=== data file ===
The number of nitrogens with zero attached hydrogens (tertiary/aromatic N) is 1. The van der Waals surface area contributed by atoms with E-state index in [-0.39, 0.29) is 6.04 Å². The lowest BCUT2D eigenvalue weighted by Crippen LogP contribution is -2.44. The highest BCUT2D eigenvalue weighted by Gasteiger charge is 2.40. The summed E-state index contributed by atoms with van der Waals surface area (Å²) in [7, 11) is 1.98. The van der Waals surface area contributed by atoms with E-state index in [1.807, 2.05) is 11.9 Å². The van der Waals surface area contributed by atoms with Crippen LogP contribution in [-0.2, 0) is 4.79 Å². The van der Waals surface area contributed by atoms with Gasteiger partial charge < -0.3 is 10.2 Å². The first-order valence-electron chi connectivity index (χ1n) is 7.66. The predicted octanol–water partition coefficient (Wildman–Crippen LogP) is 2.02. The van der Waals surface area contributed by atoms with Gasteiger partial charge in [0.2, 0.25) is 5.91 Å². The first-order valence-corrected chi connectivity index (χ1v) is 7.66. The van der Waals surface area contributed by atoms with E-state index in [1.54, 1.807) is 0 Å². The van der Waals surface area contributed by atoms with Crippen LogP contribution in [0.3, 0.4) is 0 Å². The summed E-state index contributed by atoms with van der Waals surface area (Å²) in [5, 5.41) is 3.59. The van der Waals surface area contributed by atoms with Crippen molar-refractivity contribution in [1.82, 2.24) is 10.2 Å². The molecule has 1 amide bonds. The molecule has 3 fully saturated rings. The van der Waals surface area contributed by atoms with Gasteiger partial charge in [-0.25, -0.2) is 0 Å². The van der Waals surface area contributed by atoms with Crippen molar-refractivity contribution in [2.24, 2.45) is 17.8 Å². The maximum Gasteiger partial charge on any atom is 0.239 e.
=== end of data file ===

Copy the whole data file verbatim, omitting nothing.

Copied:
The number of nitrogens with zero attached hydrogens (tertiary/aromatic N) is 1. The van der Waals surface area contributed by atoms with E-state index in [-0.39, 0.29) is 6.04 Å². The lowest BCUT2D eigenvalue weighted by Crippen LogP contribution is -2.44. The highest BCUT2D eigenvalue weighted by Gasteiger charge is 2.40. The summed E-state index contributed by atoms with van der Waals surface area (Å²) in [7, 11) is 1.98. The van der Waals surface area contributed by atoms with E-state index in [1.807, 2.05) is 11.9 Å². The van der Waals surface area contributed by atoms with Crippen LogP contribution in [-0.2, 0) is 4.79 Å². The van der Waals surface area contributed by atoms with Gasteiger partial charge < -0.3 is 10.2 Å². The first-order valence-electron chi connectivity index (χ1n) is 7.66. The predicted octanol–water partition coefficient (Wildman–Crippen LogP) is 2.02. The van der Waals surface area contributed by atoms with Gasteiger partial charge in [0.2, 0.25) is 5.91 Å². The first-order valence-corrected chi connectivity index (χ1v) is 7.66. The van der Waals surface area contributed by atoms with E-state index in [1.54, 1.807) is 0 Å². The van der Waals surface area contributed by atoms with Crippen LogP contribution in [0.3, 0.4) is 0 Å². The summed E-state index contributed by atoms with van der Waals surface area (Å²) in [5, 5.41) is 3.59. The van der Waals surface area contributed by atoms with Crippen molar-refractivity contribution in [1.82, 2.24) is 10.2 Å². The molecule has 1 amide bonds. The molecule has 3 fully saturated rings. The van der Waals surface area contributed by atoms with Gasteiger partial charge in [-0.25, -0.2) is 0 Å². The van der Waals surface area contributed by atoms with Crippen molar-refractivity contribution in [2.24, 2.45) is 17.8 Å². The maximum Gasteiger partial charge on any atom is 0.239 e.